FLEXIBILITY OF INDIVIDUAL FARMS IN TRANSITION PERIOD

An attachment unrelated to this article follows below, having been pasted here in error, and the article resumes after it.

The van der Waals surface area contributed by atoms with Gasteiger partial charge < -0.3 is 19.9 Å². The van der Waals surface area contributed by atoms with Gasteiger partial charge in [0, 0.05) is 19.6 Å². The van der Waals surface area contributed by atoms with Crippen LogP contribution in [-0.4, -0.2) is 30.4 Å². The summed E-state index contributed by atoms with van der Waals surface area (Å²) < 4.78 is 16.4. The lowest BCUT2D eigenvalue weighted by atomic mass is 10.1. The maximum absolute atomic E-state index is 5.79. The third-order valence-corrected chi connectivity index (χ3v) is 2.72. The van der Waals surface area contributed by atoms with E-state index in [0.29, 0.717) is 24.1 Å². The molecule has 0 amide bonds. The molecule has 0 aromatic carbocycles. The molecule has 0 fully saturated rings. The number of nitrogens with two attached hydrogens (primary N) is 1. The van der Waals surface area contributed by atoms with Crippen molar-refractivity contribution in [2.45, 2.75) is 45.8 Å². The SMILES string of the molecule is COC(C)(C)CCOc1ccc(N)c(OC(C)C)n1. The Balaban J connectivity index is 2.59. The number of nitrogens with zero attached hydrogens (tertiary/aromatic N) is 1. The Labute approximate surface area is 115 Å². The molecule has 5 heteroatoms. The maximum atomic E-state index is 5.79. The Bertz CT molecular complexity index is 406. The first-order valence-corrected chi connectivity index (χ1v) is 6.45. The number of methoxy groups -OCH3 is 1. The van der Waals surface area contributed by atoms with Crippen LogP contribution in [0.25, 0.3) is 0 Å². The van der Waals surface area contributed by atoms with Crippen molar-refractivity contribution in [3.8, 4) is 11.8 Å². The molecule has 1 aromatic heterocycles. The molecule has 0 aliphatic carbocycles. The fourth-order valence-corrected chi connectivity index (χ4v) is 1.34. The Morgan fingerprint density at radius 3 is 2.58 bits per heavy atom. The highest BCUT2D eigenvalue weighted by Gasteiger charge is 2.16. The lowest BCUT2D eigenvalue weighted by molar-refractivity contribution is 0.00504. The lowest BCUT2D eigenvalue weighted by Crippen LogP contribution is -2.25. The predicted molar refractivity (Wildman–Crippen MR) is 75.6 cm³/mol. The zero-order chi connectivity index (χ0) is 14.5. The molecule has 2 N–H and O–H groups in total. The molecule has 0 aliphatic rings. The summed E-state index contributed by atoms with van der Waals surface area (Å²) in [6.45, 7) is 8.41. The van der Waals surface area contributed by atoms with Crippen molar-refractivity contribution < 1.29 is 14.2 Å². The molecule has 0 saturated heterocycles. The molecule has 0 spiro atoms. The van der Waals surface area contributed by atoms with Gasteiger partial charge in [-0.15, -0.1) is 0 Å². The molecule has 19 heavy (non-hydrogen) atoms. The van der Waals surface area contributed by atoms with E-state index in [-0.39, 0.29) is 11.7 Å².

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Based on farm panel data the authors empirically investigate the determinants of Polish farm households' flexibility from 1994 to 2001. They focus on scale flexibility (adjustment in production volume) and scope flexibility (adjustment in product mix). The findings of our fixed-effects regression provide evidence that smaller farms are more flexible, both with regard to scale and scope of production. Farms with a higher share of variable costs tend to be more flexible, while producers who specialized in capital-intensive technologies turned out to be less flexible. Some results differ significantly from the prevailing expectations, in particular we found that farms where a generational succession took place displayed less flexibility over time. Moreover, access to off-farm income and finances (income of household members, loans, government subsidies) is significant, but its influence varies. The results suggests that Polish farmers use various strategies in order to adjust the farm to changing environment, which should be taken into account in the design of supporting policies.
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